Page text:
Tech’s growth under Ray Smith cannot be overstated. Soon to celebrate a century, this visionary created a Husky-strong foundation that still guides us today.
Former Michigan Tech President Raymond L. Smith turns 100 years old in January. His influence reshaped the University and its direction for generations to come.
The Maine native received his bachelor's degree from the University of Alaska, where he would return to teach for three years following his Army service during World War II. He planned to earn his doctorate at Harvard, but instead followed legendary professor Robert Brick when he left Cambridge for Philadelphia. Smith earned his PhD in metallurgical engineering in "record time" from the University of Pennsylvania.
He stayed in the City of Brotherly Love after graduation, working at the Franklin Institute of Research. He was the head of Solid State Physics and a technical director of the Institute of Research before he came to Michigan Tech in 1959.
"The reason I went up there was because of Marty Caserio," Smith says from his home in Arizona. "He was a major figure at Michigan Tech and headed up Chevrolet."
The late Martin Caserio, a Laurium native, Michigan Tech alumnus, and General Motors Group vice president, served on what was then known as Michigan Tech's Board of Control in the 1980s.
Smith became chairman of the Michigan Tech Department of Metallurgical Engineering, which quickly rose to national prominence under his leadership. After six years at Tech, he became the University's sixth president.
One of his major contributions was the creation of the culture of philanthropy. "When I came here I was told 'You can't talk about money. You can talk about hockey, but we don't raise money here,'" Smith says.That changed. Working with Caserio, Smith established a foundation to benefit the University. "We were only taking in about $30,000 a year (in contributions) when I got here. It didn't take long to make it millions," Smith says.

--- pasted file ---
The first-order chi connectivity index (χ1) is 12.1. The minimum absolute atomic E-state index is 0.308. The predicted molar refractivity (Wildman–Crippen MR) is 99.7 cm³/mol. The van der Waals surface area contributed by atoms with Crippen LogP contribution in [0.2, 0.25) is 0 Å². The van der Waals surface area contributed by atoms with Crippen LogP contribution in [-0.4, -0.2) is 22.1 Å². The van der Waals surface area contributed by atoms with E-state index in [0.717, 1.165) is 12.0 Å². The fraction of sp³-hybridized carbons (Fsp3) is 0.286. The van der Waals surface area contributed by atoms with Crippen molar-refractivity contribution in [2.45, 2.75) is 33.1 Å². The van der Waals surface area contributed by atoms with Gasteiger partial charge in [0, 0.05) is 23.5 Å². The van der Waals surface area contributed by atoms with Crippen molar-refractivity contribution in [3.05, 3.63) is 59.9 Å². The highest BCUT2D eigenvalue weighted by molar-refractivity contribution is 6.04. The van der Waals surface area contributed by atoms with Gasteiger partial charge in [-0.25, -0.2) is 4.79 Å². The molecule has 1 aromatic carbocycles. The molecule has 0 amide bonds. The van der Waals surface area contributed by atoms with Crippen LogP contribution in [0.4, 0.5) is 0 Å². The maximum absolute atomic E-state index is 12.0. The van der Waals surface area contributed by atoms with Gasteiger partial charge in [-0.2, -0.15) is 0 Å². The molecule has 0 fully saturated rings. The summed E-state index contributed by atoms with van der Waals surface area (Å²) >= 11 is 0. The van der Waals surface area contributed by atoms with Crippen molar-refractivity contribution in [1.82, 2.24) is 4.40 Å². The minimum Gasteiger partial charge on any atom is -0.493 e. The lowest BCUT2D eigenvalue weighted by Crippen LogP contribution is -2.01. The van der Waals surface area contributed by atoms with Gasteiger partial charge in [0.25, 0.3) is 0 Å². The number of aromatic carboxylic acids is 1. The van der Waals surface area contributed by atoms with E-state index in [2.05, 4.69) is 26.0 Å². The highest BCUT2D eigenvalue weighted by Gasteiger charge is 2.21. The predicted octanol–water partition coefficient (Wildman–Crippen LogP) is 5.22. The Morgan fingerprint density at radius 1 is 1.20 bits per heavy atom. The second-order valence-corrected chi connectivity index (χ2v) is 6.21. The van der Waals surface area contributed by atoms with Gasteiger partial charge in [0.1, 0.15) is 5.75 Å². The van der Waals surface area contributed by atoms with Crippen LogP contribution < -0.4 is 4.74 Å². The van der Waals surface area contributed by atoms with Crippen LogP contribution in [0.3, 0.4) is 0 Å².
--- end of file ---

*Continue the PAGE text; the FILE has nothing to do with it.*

Michigan Tech's astounding growth under Smith was noted in a May 1978 article in Houghton's Daily Mining Gazette. After just 12 years on the job, Smith had signed 10,133 diplomas. That number just so happens to equal the number of graduates dating from the University's founding in 1885 to when Smith assumed the presidency in 1964.
"Ray's signature was on both my BS and MS from Michigan Tech," says current Michigan Tech President Glenn Mroz, who in 2004 became the ninth president in Michigan Tech history. "But as a student, like most students, I only had the chance to meet him at the welcome and commencement."
"My friendship with Glenn is very important to me. He's done a wonderful job and he keeps in touch."Ray Smith
Before he was officially appointed president, Mroz reached out to former University leaders. He called Smith in Arizona to introduce himself, keeping in mind that another former president, Dale Stein, also lived there.
"I said I was the interim president," Mroz remembers. "He said 'I heard.' Long pause. I said 'well, uh . . . my wife Gail and I would like to come out and meet you, maybe go to dinner. We're hoping to see the Steins as well.'"
After another pause, Smith told him to come to his place for dinner—and said he'd invite the Steins. "Whew! Success," Mroz recalls.Following dinner and the "break the ice small talk" Smith looked at Mroz and with "gravity in his voice" asked, "So Glenn, what the hell are you going to do for Michigan Tech?"Mroz says there was yet another long pause, "I thought, 'nobody is going to rescue me.' I wasn't at the kids table for this dinner. It was clear that just as there is no such thing as a former Marine, there are no former presidents of Michigan Tech."